Kubernetes CRL support with the front-proxy-client and Haproxy

Kubernetes CRL support with the front-proxy-client and Haproxy

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    Alex Boonstra
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Kubernetes CRL support with the front-proxy-client and Haproxy

Kubernetes clusters at OSSO are usually setup using a PKI infrastructure from which we create client certificates for users as well. Since users can sometimes be a little but careless, there is a growing need for CRL support of those certificates. At the moment of writing there is no way in Kubernetes to check if certificates are revoked by using a Certificate Revocation List (CRL) or Online Certificate Status Protocol (OCSP). For infrastructures relying heavily on client-certificates this causes a problem whenever you want to revoke access.

One way to solve this is by re configuring RBAC rules and making sure the user (CN) and group (O) have no role bindings anymore, but for use cases where you want to keep using these user/group names, this wont work.

CRL by support using Haproxy

There are tools available which do support CRL and one of these is Haproxy, a tool we already use in our setups. Haproxy can terminate ssl traffic and verify the validity of the certificates by checking this against a ca-file and crl-file. On verification failure the handshake is aborted.

Using the Kubernetes Aggregation Layer

Since we cannot reuse the client certificate there is no way for the kubernetes apiserver to know who we are once we forward the request, meaning we will get http401 responses. To work around this we can use the Kubernetes Aggregation Layer.

We use the front-proxy-client client-certificate and Haproxy when forwarding the requests to kubernetes with the user (CN) and group (O) extracted from the supplied client certificates and by putting these values in request headers (X-Remote-User/Group) before forwarding the request to the Kubernetes apiserver. Kubernetes is able to authenticate and authorize the request using RBAC.

The way this works is that Kubernetes will be able to use the request headers (X-Remote-User/Group) when the request is authenticated using a client certificate signed by the Aggregation Layer CA. It will verify the front-proxy-client client-certificate before trusting usernames in headers. The apiserver uses a client-ca file and a list of allowed-names for this.

Diagram

files/snippets:

Certificates

/etc/kubernetes/pki/ca.crt

Hold the certificate authority chain to verify if the client certificate is signed by one of these authorities.

/etc/kubernetes/pki/apiserver.pem

Holds the privkey and cert of the Kubernetes apiserver. signed by the CA defined in /etc/kubernetes/pki/ca.crt.

/etc/kubernetes/pki/crl.pem

File from which to load certificate revocation lists used to verify client’s certificate. Take note that you need to provide a certificate revocation list for every certificate of your certificate authority chain.

/etc/kubernetes/pki/front-proxy-client.pem

Holds the privkey and cert for the front-proxy-client, signed by the CA defined in /etc/kubernetes/pki/front-proxy-ca.crt. Required to trust headers in forwarded requests from haproxy to the Kubernetes apiserver.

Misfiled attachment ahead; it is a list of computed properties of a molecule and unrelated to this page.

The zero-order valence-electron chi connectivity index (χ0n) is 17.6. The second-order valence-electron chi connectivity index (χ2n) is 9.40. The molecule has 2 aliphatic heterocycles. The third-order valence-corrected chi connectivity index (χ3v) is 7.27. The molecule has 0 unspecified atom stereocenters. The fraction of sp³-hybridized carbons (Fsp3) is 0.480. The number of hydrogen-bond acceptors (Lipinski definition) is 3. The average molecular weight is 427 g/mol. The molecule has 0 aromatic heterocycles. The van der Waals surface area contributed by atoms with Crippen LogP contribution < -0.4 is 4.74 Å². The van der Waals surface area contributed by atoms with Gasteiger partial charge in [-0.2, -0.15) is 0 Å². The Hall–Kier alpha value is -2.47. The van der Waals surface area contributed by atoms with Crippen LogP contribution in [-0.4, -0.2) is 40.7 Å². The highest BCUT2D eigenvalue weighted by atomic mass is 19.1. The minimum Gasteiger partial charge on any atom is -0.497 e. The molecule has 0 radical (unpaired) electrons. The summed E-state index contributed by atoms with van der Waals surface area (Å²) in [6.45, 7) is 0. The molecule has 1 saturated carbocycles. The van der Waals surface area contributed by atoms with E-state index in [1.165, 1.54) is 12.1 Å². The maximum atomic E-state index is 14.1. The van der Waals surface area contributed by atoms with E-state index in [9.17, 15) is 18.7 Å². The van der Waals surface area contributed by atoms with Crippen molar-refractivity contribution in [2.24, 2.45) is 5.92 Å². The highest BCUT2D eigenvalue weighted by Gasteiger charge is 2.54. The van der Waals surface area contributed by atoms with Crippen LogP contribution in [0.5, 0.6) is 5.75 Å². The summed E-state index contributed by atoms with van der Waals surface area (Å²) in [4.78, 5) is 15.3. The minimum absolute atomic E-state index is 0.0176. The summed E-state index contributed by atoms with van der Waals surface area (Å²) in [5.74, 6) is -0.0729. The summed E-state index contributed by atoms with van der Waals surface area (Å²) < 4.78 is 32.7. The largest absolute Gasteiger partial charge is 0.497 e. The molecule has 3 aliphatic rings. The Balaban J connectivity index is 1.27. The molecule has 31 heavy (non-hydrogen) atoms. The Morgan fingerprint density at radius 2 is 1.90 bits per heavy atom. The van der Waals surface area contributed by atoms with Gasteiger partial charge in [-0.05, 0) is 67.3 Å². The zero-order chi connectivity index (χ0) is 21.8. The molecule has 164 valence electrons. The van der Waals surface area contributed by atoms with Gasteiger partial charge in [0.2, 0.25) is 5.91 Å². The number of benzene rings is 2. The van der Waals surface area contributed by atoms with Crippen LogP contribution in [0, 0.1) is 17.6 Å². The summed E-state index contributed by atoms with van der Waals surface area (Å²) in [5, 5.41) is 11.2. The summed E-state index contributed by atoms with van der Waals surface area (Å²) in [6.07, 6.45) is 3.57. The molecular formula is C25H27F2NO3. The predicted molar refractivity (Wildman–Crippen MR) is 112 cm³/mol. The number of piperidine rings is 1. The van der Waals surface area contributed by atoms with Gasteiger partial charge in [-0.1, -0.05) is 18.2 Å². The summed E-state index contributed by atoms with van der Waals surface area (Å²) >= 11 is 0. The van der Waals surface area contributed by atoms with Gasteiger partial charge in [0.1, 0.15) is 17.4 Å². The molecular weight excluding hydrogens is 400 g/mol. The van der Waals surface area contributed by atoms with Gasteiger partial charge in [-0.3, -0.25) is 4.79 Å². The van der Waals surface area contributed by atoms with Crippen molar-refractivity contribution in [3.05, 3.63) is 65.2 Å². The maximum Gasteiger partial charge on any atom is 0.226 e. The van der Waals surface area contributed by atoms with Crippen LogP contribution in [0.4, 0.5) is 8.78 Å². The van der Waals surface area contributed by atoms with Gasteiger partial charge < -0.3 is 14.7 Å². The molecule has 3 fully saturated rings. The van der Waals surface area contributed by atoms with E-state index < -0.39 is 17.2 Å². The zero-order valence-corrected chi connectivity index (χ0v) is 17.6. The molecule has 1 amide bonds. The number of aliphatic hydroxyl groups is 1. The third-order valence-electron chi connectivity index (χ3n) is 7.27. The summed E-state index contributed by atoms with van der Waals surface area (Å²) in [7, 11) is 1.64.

kube-apiserver

Options adjusted/required:

--bind-address=127.0.0.1
--requestheader-client-ca-file=/etc/kubernetes/pki/front-proxy-ca.crt
--requestheader-allowed-names=front-proxy-client
--requestheader-username-headers=X-Remote-User
--requestheader-group-headers=X-Remote-Group

We make sure the Kubernetes apiserver is bound to 127.0.0.1, this to prevent bypassing the authenticating proxy and in turn bypassing the CRL verification.

requestheader-allowed-names is used to limit the CN to the value front-proxy-client and not allowing other CN’s.

haproxy

/etc/haproxy/haproxy.cfg

listen api-in
    bind 10.66.66.66:6443 ssl crt /etc/kubernetes/pki/apiserver.crt verify optional ca-file /etc/kubernetes/pki/ca-int.crt ca-verify-file /etc/kubernetes/pki/ca.crt crl-file /etc/kubernetes/pki/crl.pem
    mode http
    http-request set-header X-Remote-User %{+Q}[ssl_c_s_dn(CN)]
    http-request set-header X-Remote-Group %{+Q}[ssl_c_s_dn(O)]
    default-server check ssl verify required ca-file /etc/kubernetes/pki/ca.crt crt /etc/kubernetes/pki/front-proxy-client.crt
    server 127.0.0.1 127.0.0.1:6443

This is the main entry point for all Kubernetes apiserver traffic. This means clients, but also applications like kubelet and kube-proxy will use this endpoint for accessing the api.

We run the Kubernetes apiserver on 127.0.0.1:6443 and the haproxy on its own host ip (10.66.66.66) on port 6443, this way we can use haproxy as drop in replacement for api access.

Results

Using a revoked certificate

$ kubectl get nodes
Unable to connect to the server: remote error: tls: revoked certificate

Using a valid certificate

$ kubectl get nodes
NAME                        STATUS   ROLES   AGE   VERSION
node1.jedi.dostno.systems   Ready    zl      44d   v1.24.8

Known backdoor(s)

This prevents almost all possibilities to directly connect to the apiserver from, lets say, a kubernetes pod. All traffic should end up at haproxy running on the control plane nodes.

One exception you can pinpoint right away is when you spawn a pod with host networking. This opens up the networking from the host itself. To prevent this you could implement some policies. Kyverno is quite a useful tools for this with security policies available.


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